Gyu Won walks away from Shin, and outside, memories literally surround her. She looks up at the balcony that’s a wistful reminder of their early coffee routine.
She stops in front of the record store, where she stood in the rain with Shin, and just like that day, she holds out her hand. A few moments later, Shin’s at the same place, stirring the same period from the past.
Gyu Won then strolls through the tree-canopied lane where she and Shin shared a walk. Their fates linked, Shin finds himself tracing the same memory-filled path. He slows to a pause as he sees Gyu Won standing across from him. He smiles at his future. Shin walks to her, and they hug, welcoming a new start. He caps their reunion with a profession of his love, followed by a 31-second long kiss. Heehee.
And for Heartstrings’ final curtain call, Gyu Won and Shin perform at Catharsis, with their friends proudly cheering. *Sniff*
As a fan, I can talk endlessly about my love for the show, but this is a review, so, let me throw in a few critical thoughts before I heap positive words.
I’ve been vocal about my dislike for using time-jumps in finales, mainly because I find they’re a rush job and an easy way out for wrapping up a story. I’m sad to say, Heartstrings isn’t any different. Although the one-year skip came during the finale’s first half-hour, the story followed a predictable line from there on. Also, the show had done a great job of keeping us attuned to the characters’ journey, and with the time-skip, I feel we lost a part of it. For me, because the majority of the characters are young, it would be nice to see their present situation a little less concrete, so to speak. And not that she didn’t deserve it, but since the centennial performance, it seemed like everything just fell into Gyu Won’s lap. I prefer the idea of the young characters forging ahead into an open future, with the understanding that their support system will accompany them along the way.
I do appreciate the arrival and weight of the finale’s conflict because for some time, the drama became too comfortable with the romantic strokes. Not that the pile of goodies wasn’t a welcomed feast, but over all, it was a little too much lightness that diminished the plot’s substantial structure. Since Gyu Won and Shin’s union, the episodes moved from incident to incident and quick solution to quick solution. I think Shin’s injury could have been woven into prior episodes, and a lot of key dramatic points could have been unearthed from it to carry us all the way to the end.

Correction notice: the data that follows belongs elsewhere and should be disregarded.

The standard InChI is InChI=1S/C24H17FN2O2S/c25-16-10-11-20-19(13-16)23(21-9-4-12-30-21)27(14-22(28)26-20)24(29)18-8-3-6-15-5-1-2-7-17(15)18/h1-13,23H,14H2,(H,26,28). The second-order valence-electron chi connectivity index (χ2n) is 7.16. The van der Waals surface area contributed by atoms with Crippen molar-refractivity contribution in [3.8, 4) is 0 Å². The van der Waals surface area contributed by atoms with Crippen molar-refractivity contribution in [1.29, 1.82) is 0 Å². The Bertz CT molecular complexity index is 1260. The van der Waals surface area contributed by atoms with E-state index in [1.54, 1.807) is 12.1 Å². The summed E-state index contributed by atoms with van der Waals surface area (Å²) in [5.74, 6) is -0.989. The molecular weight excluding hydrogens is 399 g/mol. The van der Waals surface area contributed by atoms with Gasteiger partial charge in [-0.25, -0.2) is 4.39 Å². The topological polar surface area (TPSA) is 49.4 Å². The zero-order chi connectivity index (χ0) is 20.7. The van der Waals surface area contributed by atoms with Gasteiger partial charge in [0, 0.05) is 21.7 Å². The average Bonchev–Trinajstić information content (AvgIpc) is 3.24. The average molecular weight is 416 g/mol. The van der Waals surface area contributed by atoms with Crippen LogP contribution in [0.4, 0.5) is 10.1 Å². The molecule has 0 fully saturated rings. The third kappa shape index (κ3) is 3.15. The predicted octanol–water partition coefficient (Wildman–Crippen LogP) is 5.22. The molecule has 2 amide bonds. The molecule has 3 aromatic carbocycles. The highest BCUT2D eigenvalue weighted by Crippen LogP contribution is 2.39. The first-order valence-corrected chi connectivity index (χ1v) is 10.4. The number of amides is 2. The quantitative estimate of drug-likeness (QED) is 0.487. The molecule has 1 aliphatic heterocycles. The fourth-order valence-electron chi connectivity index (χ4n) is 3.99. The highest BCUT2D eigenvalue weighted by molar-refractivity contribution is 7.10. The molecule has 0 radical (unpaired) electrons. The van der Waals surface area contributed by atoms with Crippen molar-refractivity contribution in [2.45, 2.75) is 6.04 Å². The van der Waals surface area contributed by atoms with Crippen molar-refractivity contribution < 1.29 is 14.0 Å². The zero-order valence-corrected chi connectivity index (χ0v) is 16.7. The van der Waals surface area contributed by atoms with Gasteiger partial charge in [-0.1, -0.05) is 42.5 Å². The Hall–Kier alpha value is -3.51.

Despite valid reasons to write-off this drama, it really isn’t easy to let go. So, in the end, how should we define Heartstrings? If not for the plot, then, what makes it special?
Though it sounds trite, here’s a simple answer: an appreciation for all aspects of love. By definition, heartstrings are “the deepest feelings” or “the strongest affections” one can feel (see Dictionary.com). Love shares those meanings. While the flawed writing clipped its potential, Heartstrings effectively and movingly illustrated love’s diverse forms, and love is a universal theme with which many viewers deeply connect.
The bounty of Shin and Gyu Won’s sweet moments easily describe the drama as their youthful romance. But if one thing became evident in the last couple of weeks, it would be that Heartstring also conveyed the pride and love the characters had for themselves and by extension, their dreams and interests. Each member of the centennial performance held his/her own aspiration, but driven by their profound regard for the musical, they united to see its successful fruition. Leading the charge behind the scenes was Director Seok Hyun, who set aside a Broadway opportunity to rally his students’ growth. Although Ki Young and Gyu Won were his favorites, he showed unfailing devotion to all his students. Then we have Shin, whose longtime passion for music and faith in Gyu Won gave him all the more reason to fight for his recovery.
Gyu Won, on the one hand, took a more adventurous path to discovering her most meaningful passion. Her traditional upbringing had steered her on one path, but college did what it was supposed to do: gave her a chance to make the most of her youth. She was often described as having traditional values that kept her from acting freely, hence, her awkward reactions to Shin’s affectionate gestures. While her naivete could be attributed to her sheltered life, she hadn’t always upheld the traditional values Grandfather instilled in her. It was precisely the constriction of his old ways that caused her to revolt in doses, like hiding the CDs her father sent to her, then later, joining the centennial production. She had a drive to pursue experiences, and this openness led her to Shin and her true passion—musicals.
College and youth are channels for personal exploration, and along the way, learning who and what matter most. And when love is present, there is an inherent drive to do more and to be better than one can be. These are the relatable charm and realism Hearstrings delivered.